Musings of a Struggling Writer

I confess that I am a struggling writer. I often struggle with my writing because I have so much to say but need to organize and structure my thoughts in order to convey exactly what I really mean. Other times I struggle because I have an idea in the recesses of my mind but I struggle to find the right words to communicate or express it. Still other times I can write an entire chapter or a poem in my head while taking a shower.

Creative writing sometimes needs a catalyst. You feel something inside; you can’t quite make it out but you know it’s there. I am struggling right now with writing a book, a spiritual memoir, to be exact. It’s a book that has been inside of me for years, wrapped up in childhood trauma, guilt and fear, a progressively changing identity, deepening spirituality and a hotbed of emotions. I realized there was something there after making a monumental decision to leave corporate America. Towards the end of 2012, I found myself in a difficult situation with a new manager who had a very different work ethic than my own. It happened at a time when I was already at a crossroads in my life—I was at the right age with enough years of service under my belt to seriously consider early retirement. I was also yearning for independence and a real shot at building my own business.

As a matter of fact, I had a vision one day while leaving work; a vision of stepping off of a cliff and just soaring in the air, not falling but soaring forward and upward. Shortly thereafter, I had an incredibly distasteful conversation with my manager. When it was all said and done, when the steam stopped coming out of my ears, I knew it was time to move on. I gave myself a few days to mull it over then penned a rather lovely resignation letter—no struggle with that piece of writing. Suffice it to say, as of February 1, 2013, I no longer had a 9-5 job. Breathe.

Several months after my resignation, something unexpected happened. I had met a woman on Facebook who was hosting conference calls about mothers living their dreams and aspirations while being mothers, wives, caregivers, etc. She had gone through some dramatic life experiences that left her broken until she realized that she still had dreams and aspirations she still wanted to achieve. She was also the compiler for an anthology of 30 writers, all women, and she invited me to be a contributing author. I had always been pretty good at writing in general and had suspected for years that there was a book inside of me—though by no means did I actually identify myself a writer.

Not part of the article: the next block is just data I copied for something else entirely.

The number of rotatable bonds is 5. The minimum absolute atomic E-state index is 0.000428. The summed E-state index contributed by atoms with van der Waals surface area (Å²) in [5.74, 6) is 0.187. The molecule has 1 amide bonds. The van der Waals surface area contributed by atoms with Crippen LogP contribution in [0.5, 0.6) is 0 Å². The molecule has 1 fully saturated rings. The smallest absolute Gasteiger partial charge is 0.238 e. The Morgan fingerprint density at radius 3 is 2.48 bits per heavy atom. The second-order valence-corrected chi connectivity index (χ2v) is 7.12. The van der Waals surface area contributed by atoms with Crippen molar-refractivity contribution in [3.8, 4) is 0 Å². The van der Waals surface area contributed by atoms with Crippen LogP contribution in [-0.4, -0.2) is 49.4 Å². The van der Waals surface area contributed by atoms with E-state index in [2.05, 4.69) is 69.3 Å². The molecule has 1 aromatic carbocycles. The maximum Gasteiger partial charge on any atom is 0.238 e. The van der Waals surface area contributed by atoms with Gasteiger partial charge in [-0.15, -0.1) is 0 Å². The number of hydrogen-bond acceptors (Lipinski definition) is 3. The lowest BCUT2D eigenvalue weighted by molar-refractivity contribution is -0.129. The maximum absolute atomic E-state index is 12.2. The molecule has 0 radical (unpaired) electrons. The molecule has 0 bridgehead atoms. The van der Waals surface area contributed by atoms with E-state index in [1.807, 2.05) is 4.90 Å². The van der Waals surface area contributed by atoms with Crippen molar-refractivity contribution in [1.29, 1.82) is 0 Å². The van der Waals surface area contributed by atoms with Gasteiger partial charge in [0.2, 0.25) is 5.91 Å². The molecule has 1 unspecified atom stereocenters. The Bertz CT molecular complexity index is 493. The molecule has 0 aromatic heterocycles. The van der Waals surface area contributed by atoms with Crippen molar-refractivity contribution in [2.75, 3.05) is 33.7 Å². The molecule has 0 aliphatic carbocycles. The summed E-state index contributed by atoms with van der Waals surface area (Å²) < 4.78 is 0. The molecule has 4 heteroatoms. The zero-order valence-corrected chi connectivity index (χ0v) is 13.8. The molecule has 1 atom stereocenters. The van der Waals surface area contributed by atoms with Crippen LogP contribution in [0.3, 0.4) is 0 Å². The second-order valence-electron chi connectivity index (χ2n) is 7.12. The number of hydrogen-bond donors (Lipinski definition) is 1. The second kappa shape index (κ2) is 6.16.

After hearing the concept for the book, in the midst of pure uncertainty and bonafide fear, I said yes. The book, Motherhood Dreams and Success: You can Have It All, published in 2014, turned out to be a gem, a collection of 30 incredible stories; stories of heartbreak, struggle, and pain juxtaposed with victories, triumphs and breakthroughs. Two things came out of that experience; first, it was an honor to be counted amongst the fellow authors and, second, that 1500-word chapter was the creative catalyst I needed to begin the journey towards a solo book project, the spiritual memoir I mentioned earlier.

I started writing the memoir in 2015. I developed a rough draft for the first chapter, then stopped dead in my tracks. I struggled. I simply couldn’t go any further. Then I attended a one-night women’s revival at my church. At the end of the service we were like a river, all standing around the altar and praying, like women do. It was one of those serious, God-is-in-the house moments, where all these women were praying, praising and weeping together. Right in the midst of that day-of-Pentecost moment, God spoke directly into my spirit, informing me that the reason I was unable to write is that I was simply not digging deep enough. He reminded me that it’s the depth of the journey that matters and if I do not dig through all the layers of trauma and emotion, I will never be able to write the truly authentic story that is in my soul. Like a dedicated anthropologist, I started digging, peeling stuff away to reveal the real story that is my life.

Though the struggle continues, my goal is to have the manuscript completed by spring of this year. I am learning some very valuable lessons as I write. Hopefully these lessons learned will help other struggling writers out there. Happy struggling…I mean writing!

  1. As a writer, it is often a struggle to get the raw data out of your head. (My friend Lynn told me that.)
  2. Embrace the struggle, envisioning the life and the structure of your story as you write.
  3. The pool of human creativity never runs out, the more you create the more you have to create. (Maya Angelou taught me that.)
  4. Life is a never ending story and we are each a unique book in God’s eternal library.
  5. Writing is a function of your identity—know that only you are you and you must understand who you are to tell a truly reflective story.
  6. Don’t be afraid to dig deeper when you write; that’s where the golden nuggets lie.
  7. If writing is your gift, then you are a writer 24/7.

Remember, you were born to do something great!
Anita

The Place to SOAR
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